Let’s say Devadatta is going to a party and brings a bottle of wine. When he gets there, he finds that Yajñadatta has already arrived—and that Yajñadatta has brought a bottle of the exact same wine that Devadatta picked up. Continue reading
What does jñāpaka mean? Literally it means ‘what causes to know’ and if you have been working on Sanskrit śāstra you will most probably immediately think of Sanskrit Grammar. Patañjali uses this term in this sense of “an indirect or Continue reading
If you have read post-Classical śāstra, you will have certainly encountered the formulation above, describing the three foundational disciplines as focusing on words (pada), i.e., grammatical analysis in Vyākaraṇa sentences (vākya), i.e., textual linguistics in Mīmāṃsā means of knowledge (pramāṇa), Continue reading
Hello, everyone—Matthew asked me to write a guest post on some of my work on Mukulabhaṭṭa and pragmatics in Indian philosophy. I’d be interested in everyone’s thoughts! Mukulabhaṭṭa was a ninth-century Kashmiri thinker who wrote a critical response to Ānandavardhana’s Continue reading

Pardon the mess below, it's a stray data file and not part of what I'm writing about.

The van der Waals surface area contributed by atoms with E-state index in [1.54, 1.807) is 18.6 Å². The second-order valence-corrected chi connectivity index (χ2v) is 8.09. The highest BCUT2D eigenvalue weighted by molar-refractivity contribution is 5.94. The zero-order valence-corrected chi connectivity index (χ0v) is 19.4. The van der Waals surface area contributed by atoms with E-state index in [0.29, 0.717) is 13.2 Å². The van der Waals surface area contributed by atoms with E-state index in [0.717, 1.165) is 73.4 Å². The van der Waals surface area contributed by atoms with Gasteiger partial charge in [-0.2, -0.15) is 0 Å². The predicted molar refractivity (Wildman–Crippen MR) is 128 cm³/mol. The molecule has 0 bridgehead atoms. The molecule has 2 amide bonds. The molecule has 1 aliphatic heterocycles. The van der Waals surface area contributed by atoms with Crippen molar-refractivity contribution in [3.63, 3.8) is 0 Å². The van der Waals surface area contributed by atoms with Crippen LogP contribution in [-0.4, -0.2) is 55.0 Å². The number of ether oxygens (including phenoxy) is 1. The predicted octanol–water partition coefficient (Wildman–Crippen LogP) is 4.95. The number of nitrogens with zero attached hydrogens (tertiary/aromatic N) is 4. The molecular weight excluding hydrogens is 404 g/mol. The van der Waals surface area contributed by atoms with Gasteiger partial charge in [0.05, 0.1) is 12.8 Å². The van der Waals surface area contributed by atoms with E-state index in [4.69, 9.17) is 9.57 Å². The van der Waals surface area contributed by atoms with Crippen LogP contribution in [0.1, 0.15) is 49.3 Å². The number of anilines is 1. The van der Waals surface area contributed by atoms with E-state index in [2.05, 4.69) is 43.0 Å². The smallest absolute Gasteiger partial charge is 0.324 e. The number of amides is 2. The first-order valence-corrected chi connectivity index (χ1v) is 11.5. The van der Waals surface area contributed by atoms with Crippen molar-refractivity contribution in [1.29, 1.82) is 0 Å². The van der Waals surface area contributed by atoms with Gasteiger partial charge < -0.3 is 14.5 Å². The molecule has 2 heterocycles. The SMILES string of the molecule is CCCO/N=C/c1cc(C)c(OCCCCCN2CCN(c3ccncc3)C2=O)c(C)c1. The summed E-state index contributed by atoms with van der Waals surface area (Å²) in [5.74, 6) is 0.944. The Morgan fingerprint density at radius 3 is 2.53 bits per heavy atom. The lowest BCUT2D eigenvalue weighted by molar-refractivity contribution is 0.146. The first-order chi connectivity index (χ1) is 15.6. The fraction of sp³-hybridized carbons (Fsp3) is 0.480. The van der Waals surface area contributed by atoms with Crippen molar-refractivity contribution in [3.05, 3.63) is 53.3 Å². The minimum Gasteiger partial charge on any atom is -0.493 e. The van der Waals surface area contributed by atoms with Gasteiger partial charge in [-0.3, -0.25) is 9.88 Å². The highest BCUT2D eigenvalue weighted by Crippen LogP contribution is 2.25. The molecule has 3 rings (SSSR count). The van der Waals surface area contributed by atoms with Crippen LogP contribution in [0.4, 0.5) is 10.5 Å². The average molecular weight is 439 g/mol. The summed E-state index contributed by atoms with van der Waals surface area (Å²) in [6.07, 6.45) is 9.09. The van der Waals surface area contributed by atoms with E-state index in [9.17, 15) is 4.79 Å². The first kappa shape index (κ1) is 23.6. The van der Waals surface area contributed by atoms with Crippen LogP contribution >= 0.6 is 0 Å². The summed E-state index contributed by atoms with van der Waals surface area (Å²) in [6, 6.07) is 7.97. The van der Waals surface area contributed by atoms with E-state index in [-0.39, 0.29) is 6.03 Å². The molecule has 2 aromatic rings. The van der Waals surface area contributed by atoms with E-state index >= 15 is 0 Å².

What do nouns mean? And what is the difference between nouns and verbs? Pūrva Mīmāṃsā authors are rightly known as having conceived the first textual linguistics in South Asia. In this sense, their theory differs from the Vyākaraṇa one, as Continue reading
Who are the opponents in Kumārila’s Ślokavārttika (henceforth ŚV), chapter on sentence-meaning? And did the ŚV set the standard for all further discussions on the topic?
Who invented the apoha theory? If you, like me, are prone to answer “Dignāga” and to add that Dignāga (as shown by Hattori) was inspired by Bhartṛhari’s theory and that Dharmakīrti and Dharmottara later fine-tuned Dignāga’s one, you are ready Continue reading